Linda Kinchen raised three sons in Baton Rouge, teaching them to treat people with kindness, stick together and protect each other.

Now she has just one left.

Her middle son died after a 2017 motorcycle accident on North Street. Then his older brother was killed Saturday night in a shootout on Gus Young Avenue, right around the corner from his home.

"I've got two holes inside my heart. Both of them were a part of me," she said. "Nobody knows what a parent goes through losing a child."

Jerome Kinchen, 34, was pronounced dead on the scene about 8 p.m. Saturday, according to Baton Rouge police.

The man suspected of shooting him, Armon Wilson, was also injured in gunfire and was hospitalized until his arrest Wednesday, which police announced that evening. His arrest was based in part on video surveillance footage of the shooting, police said. Wilson, 22, has been booked into jail.

The victim's body remained in the parking lot of Ragusa Meat Market for hours Saturday night while officers launched their investigation. A coroner's van eventually arrived and carried him away, relatives said. 

That neighborhood — and specifically the store parking lot at the corner of Gus Young and North 48th Street — have been plagued with gun violence in recent years. Some residents have compared it to a war zone, saying decades of poverty and disinvestment have taken their toll. 

Three people were killed and another injured outside the same store after a quadruple shooting there in November 2018, a case that remains unsolved.

One of the victims in that case was Willie Kinchen, a cousin of Linda Kinchen who had grown up in the neighborhood and was working at the corner store when he was caught in the deluge of gunfire.

The losses don't stop there.

Another cousin, Lester Kinchen, was shot and killed in February. He also lived in the neighborhood off Gus Young that residents call Parktown. That case remains unsolved.

"I feel like if a Black person gets killed in certain neighborhoods, the police don't care about you," Linda Kinchen said. "Everybody just stops talking about it after a while."

She wants justice. She wants people to consider, just for a moment, what it's like to see your family decimated, one life at a time. She wants change because she knows she's not alone.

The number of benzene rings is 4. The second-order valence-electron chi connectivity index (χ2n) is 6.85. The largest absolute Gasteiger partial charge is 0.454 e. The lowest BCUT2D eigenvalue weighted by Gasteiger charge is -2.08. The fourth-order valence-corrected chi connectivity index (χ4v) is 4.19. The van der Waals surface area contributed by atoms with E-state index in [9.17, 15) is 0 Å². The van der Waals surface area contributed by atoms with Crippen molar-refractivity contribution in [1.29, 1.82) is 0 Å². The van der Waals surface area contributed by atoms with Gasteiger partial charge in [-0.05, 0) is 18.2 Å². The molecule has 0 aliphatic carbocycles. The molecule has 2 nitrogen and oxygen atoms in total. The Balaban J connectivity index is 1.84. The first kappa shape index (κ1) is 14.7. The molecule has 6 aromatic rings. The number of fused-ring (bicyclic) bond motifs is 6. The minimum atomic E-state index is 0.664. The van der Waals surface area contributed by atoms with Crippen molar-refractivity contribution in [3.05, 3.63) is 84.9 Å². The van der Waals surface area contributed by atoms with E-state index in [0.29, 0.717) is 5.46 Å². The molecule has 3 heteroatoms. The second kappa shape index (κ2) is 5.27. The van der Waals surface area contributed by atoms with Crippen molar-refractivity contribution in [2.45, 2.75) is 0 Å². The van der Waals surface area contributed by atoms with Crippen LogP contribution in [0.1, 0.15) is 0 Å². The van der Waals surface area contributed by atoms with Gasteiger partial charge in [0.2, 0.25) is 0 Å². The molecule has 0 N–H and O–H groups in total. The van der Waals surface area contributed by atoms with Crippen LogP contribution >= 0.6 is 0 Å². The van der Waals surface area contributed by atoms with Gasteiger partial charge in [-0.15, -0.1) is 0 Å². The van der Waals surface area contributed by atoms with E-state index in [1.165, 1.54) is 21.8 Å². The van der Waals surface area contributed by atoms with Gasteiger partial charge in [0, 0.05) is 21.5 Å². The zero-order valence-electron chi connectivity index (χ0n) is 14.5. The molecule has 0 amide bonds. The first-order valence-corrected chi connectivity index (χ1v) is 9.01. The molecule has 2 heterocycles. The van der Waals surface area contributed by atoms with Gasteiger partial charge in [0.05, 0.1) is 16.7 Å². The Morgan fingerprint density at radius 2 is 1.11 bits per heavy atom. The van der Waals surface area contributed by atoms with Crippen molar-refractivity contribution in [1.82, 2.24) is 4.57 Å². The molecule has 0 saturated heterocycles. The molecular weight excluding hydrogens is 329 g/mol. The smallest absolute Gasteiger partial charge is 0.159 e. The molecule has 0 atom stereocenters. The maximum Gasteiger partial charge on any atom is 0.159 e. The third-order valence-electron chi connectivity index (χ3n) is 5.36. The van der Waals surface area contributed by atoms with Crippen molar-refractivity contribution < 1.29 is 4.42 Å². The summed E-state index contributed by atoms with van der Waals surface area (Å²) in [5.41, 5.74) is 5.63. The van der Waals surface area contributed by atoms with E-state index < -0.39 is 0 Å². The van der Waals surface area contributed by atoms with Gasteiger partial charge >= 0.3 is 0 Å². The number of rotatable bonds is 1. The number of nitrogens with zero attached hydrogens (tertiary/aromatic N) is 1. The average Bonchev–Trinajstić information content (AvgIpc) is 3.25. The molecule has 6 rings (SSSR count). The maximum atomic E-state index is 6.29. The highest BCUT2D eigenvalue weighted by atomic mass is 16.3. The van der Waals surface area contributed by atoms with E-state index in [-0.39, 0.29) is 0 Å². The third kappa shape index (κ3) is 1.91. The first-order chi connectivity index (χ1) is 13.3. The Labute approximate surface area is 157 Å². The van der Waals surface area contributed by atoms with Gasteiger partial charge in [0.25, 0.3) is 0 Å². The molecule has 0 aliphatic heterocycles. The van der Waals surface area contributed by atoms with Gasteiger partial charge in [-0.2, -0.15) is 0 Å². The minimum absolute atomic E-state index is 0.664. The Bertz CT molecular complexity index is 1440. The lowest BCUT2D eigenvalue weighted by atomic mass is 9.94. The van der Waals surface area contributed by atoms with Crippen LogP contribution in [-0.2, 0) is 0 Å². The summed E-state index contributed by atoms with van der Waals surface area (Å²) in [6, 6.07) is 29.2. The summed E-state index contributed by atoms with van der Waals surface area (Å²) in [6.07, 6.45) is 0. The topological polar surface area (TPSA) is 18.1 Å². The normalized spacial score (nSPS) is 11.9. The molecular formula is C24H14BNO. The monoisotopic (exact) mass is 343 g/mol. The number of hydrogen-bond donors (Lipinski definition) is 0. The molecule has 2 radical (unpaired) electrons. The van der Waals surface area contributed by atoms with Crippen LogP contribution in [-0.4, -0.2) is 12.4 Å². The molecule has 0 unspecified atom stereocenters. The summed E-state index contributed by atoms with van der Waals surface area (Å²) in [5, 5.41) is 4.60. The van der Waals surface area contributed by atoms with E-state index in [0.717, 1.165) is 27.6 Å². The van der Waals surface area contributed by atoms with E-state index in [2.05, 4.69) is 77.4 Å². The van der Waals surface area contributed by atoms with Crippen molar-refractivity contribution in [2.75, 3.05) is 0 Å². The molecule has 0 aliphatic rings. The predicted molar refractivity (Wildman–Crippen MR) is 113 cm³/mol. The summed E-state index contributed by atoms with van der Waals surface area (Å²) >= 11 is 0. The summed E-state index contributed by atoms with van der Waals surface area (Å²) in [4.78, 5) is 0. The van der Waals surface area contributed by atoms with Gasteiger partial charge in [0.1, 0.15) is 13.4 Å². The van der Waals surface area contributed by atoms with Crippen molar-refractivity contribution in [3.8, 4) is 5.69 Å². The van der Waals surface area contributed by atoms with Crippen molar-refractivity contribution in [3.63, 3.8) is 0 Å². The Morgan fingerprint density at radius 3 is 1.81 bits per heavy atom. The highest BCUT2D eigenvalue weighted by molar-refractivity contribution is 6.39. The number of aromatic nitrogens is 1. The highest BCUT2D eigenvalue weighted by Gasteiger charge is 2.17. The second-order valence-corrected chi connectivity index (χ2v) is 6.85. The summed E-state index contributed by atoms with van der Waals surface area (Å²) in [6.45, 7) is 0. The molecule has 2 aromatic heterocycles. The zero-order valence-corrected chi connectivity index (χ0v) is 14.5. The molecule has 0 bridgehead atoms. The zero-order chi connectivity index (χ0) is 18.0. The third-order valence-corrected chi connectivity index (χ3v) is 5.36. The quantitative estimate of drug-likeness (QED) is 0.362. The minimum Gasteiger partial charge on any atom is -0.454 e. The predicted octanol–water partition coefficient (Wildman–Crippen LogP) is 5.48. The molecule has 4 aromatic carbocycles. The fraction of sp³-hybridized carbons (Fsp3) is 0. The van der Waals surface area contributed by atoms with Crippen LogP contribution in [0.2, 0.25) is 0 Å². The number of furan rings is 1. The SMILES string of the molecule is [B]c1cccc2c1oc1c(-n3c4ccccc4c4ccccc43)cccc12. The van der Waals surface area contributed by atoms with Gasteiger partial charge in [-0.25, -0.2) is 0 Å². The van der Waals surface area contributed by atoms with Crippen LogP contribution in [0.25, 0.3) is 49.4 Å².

Dozens of people have lost their lives in Baton Rouge gun violence so far in 2020, with a parishwide homicide rate now outpacing previous years, according to records maintained by The Advocate. Four people have been shot and killed this past week, including a double shooting Monday in Scotlandville.

Baton Rouge police are also solving more homicides in recent months, with a clearance rate that's above what the department has seen in the past.

Jerome Kinchen left behind two children, a son who's 11 and daughter who turns 2 later this month.

Relatives said he spent as much time as possible with his kids. After a nonviolent drug arrest in December 2018, he had pulled his life together and was working full time, making $18 an hour and helping support his children. 

His job was at a civil engineering firm in downtown Baton Rouge. He loved the work and felt optimistic about his future, proud of where he was headed, relatives said.

Kahli Cohran, president of Civil Solutions Consulting Group, posted on the company's Facebook page after Jerome's death, expressing his deep sorrow at "having to lay another young Black man to rest far prior to fulfilling his dreams."

"He always brought life and humor to the task at hand," Cohran wrote. "Your friends and coworkers were heartbroken to hear the news of your death, and we're trying to do our best to process the loss of such a huge spirit."

That job had allowed Jerome to save up enough money to get his own place after months staying with relatives, his family said.

"It was a big deal for him. He had just signed the lease," said his sister Crystal Kinchen. "He moved his living room set and dining table in there the day before he got killed. That is just so crazy."

Police have released limited information about what led to the shooting, but the Kinchen family believes there was an argument over the house since a former tenant had recently been kicked out before Jerome moved in.

"My son lost his life behind some bulls***," Linda Kinchen said. "Now his children are never gonna see their daddy again."

She said her youngest son feels lost without his older brothers, who had been inseparable. Born almost exactly 12 months apart, they had almost the same name — Jerome and Jermone — and were well known in their neighborhood. Several people have posted on social media since Jerome was shot saying their only consolation is that the brothers are reunited in death.

"I miss my sons," Linda Kinchen said in a recent interview, her voice wavering over the phone. "They're gone forever but they'll live on in me."

Baton Rouge police said they've received some tips about the weekend shooting but are hoping even more people will come forward to shed light not only that case but other past homicides, including the deaths of Linda Kinchen's two cousins. Anyone with information about those incidents is asked to contact the BRPD Violent Crimes Unit at (225) 389-4869 or Crime Stoppers at (225) 344-7867.

Wilson, 22, was booked into jail Wednesday on one count each of first-degree murder and illegal use of a weapon.

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